Learn to play poker

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Information security practitioners can learn a lot from the game of poker: it’s a good example of the difference between dealing with uncertainty and dealing with risk. Information security is often described as dealing with the risks associated with information security systems, but a closer look shows that it really deals more with uncertainty, and one of the best ways to learn about dealing with uncertainty is to play poker.

Risk management deals with the average losses associated with unpredictable events. In particular, for a given event, we find the risk associated with it by multiplying the probability that the event happened by the loss that we will experience from the event. So an event that happens with a 1 percent chance that will cause $1 million of loss when it happens represents a risk of 1 percent of $1 million, or $10,000.

In the case of information security, however, we rarely know either the probabilities of security-related events or the loss that will accompany such events. If you are running a web server, for example, it’s almost certain that it contains many exploitable vulnerabilities, some of which have not yet been discovered by security researchers. In the face of this almost-certain exposure, what are your chances of being exploited by a hacker due to one of these yet-undiscovered vulnerabilities? And if you are exploited, how do you quantify the damage that you suffer? If you send unencrypted e-mail, what are the chances of it being read by an adversary? If your e-mail is indeed read, how much damage will it actually cause?

Because it’s difficult to accurately answer such questions for most information security systems, the unpredictable losses from using them is probably more accurately described as uncertainty than as risk, and most risk management methodologies don’t work very well with them. This is similar to the situation where a one approach works well to develop strategies for a game like craps but an entirely different approach is needed to develop strategies for games like poker.

The chances of winning or losing in any situation are well known for the game of craps. This is because the outcome of the game is based entirely on the roll of the dice, and these have well-known probabilities. This means that the best strategy is easy to find and to follow. Further, these strategies are essentially unchanged from those that players used hundreds of years ago – the game has remained relatively unchanged from the time that it was played by twelfth-century soldiers in the Third Crusade or mentioned in The Canterbury Tales. You can’t really win at craps – you’ll lose money in the long run if you choose to play it. On the other hand, because the probabilities are well known, risk management methodologies work quite well in finding ways to minimize your losses.

In poker, on the other hand, while the probabilities of being dealt strong hands are well known, the unpredictable nature of opponents makes understanding these probabilities only a small part of a winning strategy. The best strategy for poker also changes over time as opponents also adopt new strategies to counter existing strategies. Because of this, a book on poker written in the 1960s may describe very different strategies than one written in the 1990s, yet both books can describe what might have worked well at the time.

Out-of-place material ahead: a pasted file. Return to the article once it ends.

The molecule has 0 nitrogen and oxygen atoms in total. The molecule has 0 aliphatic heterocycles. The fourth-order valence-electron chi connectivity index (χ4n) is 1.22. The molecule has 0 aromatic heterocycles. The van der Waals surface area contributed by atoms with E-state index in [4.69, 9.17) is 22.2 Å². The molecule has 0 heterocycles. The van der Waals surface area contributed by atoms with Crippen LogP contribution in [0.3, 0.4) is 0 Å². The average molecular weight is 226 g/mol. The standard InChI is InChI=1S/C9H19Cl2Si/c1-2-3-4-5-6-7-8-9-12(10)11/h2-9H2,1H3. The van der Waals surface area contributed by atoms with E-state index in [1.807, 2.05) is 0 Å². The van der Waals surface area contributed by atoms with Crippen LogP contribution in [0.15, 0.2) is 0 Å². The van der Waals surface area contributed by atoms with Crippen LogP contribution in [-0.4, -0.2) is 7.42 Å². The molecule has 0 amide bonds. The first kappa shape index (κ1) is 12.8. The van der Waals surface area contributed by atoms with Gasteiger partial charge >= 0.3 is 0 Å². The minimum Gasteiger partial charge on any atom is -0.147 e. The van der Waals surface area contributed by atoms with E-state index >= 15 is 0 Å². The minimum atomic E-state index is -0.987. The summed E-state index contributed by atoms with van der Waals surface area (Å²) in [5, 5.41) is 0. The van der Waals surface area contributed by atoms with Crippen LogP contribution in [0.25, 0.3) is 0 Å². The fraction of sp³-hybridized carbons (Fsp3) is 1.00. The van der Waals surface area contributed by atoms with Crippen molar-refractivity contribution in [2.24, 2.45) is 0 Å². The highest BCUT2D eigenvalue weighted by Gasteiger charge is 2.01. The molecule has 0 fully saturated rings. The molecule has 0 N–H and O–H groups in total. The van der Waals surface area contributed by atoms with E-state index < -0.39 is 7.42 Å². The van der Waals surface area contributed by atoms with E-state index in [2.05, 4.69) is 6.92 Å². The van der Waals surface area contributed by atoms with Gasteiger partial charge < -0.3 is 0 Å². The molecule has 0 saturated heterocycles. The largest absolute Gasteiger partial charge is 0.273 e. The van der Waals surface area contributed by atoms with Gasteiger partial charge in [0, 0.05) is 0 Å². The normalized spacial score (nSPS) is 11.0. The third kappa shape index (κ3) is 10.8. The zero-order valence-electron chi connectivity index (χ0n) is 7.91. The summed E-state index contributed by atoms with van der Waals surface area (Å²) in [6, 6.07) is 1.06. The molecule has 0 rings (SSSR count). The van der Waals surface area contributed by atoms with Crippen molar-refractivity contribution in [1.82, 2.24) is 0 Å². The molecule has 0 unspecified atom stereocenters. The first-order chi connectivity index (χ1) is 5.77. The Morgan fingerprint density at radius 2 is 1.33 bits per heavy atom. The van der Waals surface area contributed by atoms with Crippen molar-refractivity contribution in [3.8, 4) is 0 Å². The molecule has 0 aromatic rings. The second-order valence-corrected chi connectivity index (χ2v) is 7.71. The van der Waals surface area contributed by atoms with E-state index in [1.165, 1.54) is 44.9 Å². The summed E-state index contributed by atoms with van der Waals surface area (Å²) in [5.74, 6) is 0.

In poker, the actions of opponents can also make a big difference in a winning strategy from moment to moment. If you are holding a moderately-strong poker hand and your opponent makes a large bet, for example, you may decide that your hand is too weak to win, and that further betting is futile. The fact that your opponent may just be bluffing makes such decisions even more difficult.

In this light, the connection between poker and information security is not hard to make. In both cases, participants need to make decisions in the face of uncertain or even inaccurate information. In the case of poker, the uncertainty is caused by the other players, and because it’s in the interest of the other players to adopt a strategy that keeps a high level of uncertainty in the game, it’s unlikely that this element of the game will ever go away.

Information security, on the other hand, deals with reducing the chances of undesirable uncertain outcomes, but both the ever-changing nature of both the information security market and the strategies of attackers make it likely that it will always be impossible to develop a winning strategy that stays useful for long. So even the best security policy and the soundest security architecture will become obsolete fairly soon.

On the other hand, winning poker players have shown that it’s indeed possible to develop winning strategies in such a dynamic environment, so it shouldn’t be surprising that it’s also possible to successfully address the challenges of information security. Perhaps information security practitioners should use the game of poker as a training ground for decisions that they face on the job. After all, although you’ll always lose at craps, winning at poker is definitely possible.

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